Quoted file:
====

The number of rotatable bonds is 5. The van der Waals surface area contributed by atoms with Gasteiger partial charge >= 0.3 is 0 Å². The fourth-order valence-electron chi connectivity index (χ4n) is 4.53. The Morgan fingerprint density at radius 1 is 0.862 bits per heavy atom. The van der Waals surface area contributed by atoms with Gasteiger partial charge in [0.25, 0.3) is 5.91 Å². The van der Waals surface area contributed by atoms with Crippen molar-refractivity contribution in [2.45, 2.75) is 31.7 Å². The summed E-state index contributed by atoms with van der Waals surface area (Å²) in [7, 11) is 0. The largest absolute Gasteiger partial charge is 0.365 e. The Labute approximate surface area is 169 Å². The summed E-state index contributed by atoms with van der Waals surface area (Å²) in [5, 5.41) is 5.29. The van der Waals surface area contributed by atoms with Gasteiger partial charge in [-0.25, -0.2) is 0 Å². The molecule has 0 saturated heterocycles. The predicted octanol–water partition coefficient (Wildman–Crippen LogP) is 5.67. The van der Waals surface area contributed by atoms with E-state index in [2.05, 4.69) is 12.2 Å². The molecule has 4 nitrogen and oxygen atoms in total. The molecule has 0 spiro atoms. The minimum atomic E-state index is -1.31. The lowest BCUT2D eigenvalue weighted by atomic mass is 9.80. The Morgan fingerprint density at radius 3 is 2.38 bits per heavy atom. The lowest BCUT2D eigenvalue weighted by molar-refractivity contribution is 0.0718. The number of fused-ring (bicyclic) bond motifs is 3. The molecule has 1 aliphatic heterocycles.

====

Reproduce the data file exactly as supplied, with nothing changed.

The number of rotatable bonds is 5. The van der Waals surface area contributed by atoms with Gasteiger partial charge >= 0.3 is 0 Å². The fourth-order valence-electron chi connectivity index (χ4n) is 4.53. The Morgan fingerprint density at radius 1 is 0.862 bits per heavy atom. The van der Waals surface area contributed by atoms with Gasteiger partial charge in [0.25, 0.3) is 5.91 Å². The van der Waals surface area contributed by atoms with Crippen molar-refractivity contribution in [2.45, 2.75) is 31.7 Å². The summed E-state index contributed by atoms with van der Waals surface area (Å²) in [7, 11) is 0. The largest absolute Gasteiger partial charge is 0.365 e. The Labute approximate surface area is 169 Å². The summed E-state index contributed by atoms with van der Waals surface area (Å²) in [5, 5.41) is 5.29. The van der Waals surface area contributed by atoms with Gasteiger partial charge in [-0.25, -0.2) is 0 Å². The molecule has 0 saturated heterocycles. The predicted octanol–water partition coefficient (Wildman–Crippen LogP) is 5.67. The van der Waals surface area contributed by atoms with E-state index in [2.05, 4.69) is 12.2 Å². The molecule has 4 nitrogen and oxygen atoms in total. The molecule has 0 spiro atoms. The minimum atomic E-state index is -1.31. The lowest BCUT2D eigenvalue weighted by atomic mass is 9.80. The Morgan fingerprint density at radius 3 is 2.38 bits per heavy atom. The lowest BCUT2D eigenvalue weighted by molar-refractivity contribution is 0.0718. The number of fused-ring (bicyclic) bond motifs is 3. The molecule has 1 aliphatic heterocycles.